I have always met or exceeded my professional sales goals, and most often my personal ones too, especially during the last few years. With my experience I have learned to set my personal goals at an attainable level that is very high but not unreachable.
During the course of my career I’ve achieved several sales records. Between 20XX and 20XX, when many of my sales colleagues were leaving my industry and seeking other work in light of the recession, I managed to increase my production by 12 percent over the previous year by developing new sales strategies and techniques to help increase my success.
While I have been in the top 10 percent of my company’s sales staff for the past six years, there was one quarter when I did not achieve my typical high sales record. However, I immediately took action, making changes to my sales strategy the next quarter. In fact, I made a number of record-breaking sales that quarter. Whenever I have a setback, I make improvements and ultimately achieve new levels of success
Do you prefer a long or short sales cycle? – Best Answers
Here are sample answers for the interview question “Do you prefer a long sales cycle resulting in the sale of a large ticket item, or a shorter cycle with more frequent sales? “
I think there are interesting points to both types of sales. I like a longer sales cycle, as it gives me time to get to know the customer, and spend time educating them about the benefits and uses of the product. Shorter cycles are more intense, since you typically don’t have the luxury of too much personal knowledge of the customer, or the time for lengthy explanations. You need to hit the high priority topics rather quickly.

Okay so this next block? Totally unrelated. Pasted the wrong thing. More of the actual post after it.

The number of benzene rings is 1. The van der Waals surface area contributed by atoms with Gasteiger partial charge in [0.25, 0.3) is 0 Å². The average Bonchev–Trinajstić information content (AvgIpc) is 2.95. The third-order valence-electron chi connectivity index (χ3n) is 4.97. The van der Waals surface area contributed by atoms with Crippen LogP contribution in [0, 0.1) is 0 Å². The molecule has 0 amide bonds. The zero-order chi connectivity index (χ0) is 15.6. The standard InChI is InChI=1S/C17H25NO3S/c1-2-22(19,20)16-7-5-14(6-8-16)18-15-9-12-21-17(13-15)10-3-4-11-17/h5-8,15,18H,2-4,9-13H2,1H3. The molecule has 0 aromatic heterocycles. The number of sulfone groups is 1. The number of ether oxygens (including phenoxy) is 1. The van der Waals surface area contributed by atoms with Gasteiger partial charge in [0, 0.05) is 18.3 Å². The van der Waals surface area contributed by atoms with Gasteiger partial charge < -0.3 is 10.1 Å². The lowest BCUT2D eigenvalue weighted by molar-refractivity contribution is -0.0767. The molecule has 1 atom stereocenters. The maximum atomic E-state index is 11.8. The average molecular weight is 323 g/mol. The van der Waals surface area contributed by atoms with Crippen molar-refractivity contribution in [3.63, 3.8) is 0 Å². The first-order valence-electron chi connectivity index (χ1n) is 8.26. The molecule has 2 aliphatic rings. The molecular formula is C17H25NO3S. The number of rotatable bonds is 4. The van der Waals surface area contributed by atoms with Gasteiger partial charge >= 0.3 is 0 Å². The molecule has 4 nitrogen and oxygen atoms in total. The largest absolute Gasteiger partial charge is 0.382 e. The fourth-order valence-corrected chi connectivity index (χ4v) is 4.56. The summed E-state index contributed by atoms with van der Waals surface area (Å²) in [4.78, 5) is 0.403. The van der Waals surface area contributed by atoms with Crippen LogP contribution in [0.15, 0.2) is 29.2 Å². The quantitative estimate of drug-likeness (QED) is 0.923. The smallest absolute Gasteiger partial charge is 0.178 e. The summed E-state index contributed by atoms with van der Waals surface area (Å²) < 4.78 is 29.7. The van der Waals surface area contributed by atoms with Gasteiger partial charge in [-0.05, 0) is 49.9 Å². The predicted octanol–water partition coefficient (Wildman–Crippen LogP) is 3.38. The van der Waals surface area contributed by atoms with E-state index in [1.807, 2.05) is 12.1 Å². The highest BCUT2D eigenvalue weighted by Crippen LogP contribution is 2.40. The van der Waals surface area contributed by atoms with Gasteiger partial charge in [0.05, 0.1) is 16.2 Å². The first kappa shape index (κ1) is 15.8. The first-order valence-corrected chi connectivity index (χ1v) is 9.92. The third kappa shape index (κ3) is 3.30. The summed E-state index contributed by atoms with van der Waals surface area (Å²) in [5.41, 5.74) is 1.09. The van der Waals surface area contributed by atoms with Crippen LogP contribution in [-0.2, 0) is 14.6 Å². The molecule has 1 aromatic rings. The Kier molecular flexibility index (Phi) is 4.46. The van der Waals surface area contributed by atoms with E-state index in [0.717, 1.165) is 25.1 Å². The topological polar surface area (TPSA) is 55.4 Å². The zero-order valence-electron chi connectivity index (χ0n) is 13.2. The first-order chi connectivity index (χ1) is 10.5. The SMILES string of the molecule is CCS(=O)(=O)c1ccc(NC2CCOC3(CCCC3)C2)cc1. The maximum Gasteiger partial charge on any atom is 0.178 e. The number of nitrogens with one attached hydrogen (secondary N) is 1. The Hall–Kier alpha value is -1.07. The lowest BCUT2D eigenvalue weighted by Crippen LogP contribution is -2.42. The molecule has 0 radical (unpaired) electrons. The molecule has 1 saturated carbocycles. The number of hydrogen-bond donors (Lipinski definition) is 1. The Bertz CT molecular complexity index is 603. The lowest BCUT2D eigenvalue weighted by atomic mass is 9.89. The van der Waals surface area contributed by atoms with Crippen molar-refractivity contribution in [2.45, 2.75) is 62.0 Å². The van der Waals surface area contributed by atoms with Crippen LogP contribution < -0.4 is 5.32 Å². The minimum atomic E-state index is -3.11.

I prefer a longer sales cycle, because the pace can be adjusted depending on the individual client you are dealing with. Some clients like to have a lot of information about a product right up front, are knowledgeable, and have a lot of technical questions. Others are more interested in the personal benefits of a product, and with a longer cycle, I have the time to spend letting them know about the features that make this the right product for them.
I really enjoy the quicker pace of a shorter sales cycle. I like to get right to the point about my product’s features and benefits, and showcase the reasons why it’s the best choice for the customer. I’m knowledgeable about what I am selling, and ready with answers to any questions they may have
How did you land your most successful sale? –
When you answer questions about your sales successes, be sure to give a tangible example of how and why you were successful.
When applicants are interviewed for a sales job the interviewer is looking for quantifiable accomplishments i.e. closing the sale, 56% increase in revenue year over year, how you made the sale, etc.
My most successful sale was one where I had taken over a customer from another salesperson who had to leave suddenly. I immediately contacted the person, and let them know the situation. I knew that my colleague was having a difficult time getting the client to commit to the purchase of a large motor home. Part of it was circumstantial, but when I was given the opportunity to take over the sale, I was able to give the customer some reflection time, and was ultimately able to close the sale.
I would say that my most successful sales have followed a similar pattern. Once the customer has expressed interest in the product, I make myself available to answer any questions they may have. Next, I try to fill them in on the details they may not be familiar with, i.e. features, benefits, etc. I believe that when a customer is making a purchase, especially a large one, they like to have time to fully understand what features the item has, and what makes one company preferable to deal with than another. By representing a company with a superior product and a high level of customer support, I am confident in offering a fair price, and I have been very successful at landing most of my sales.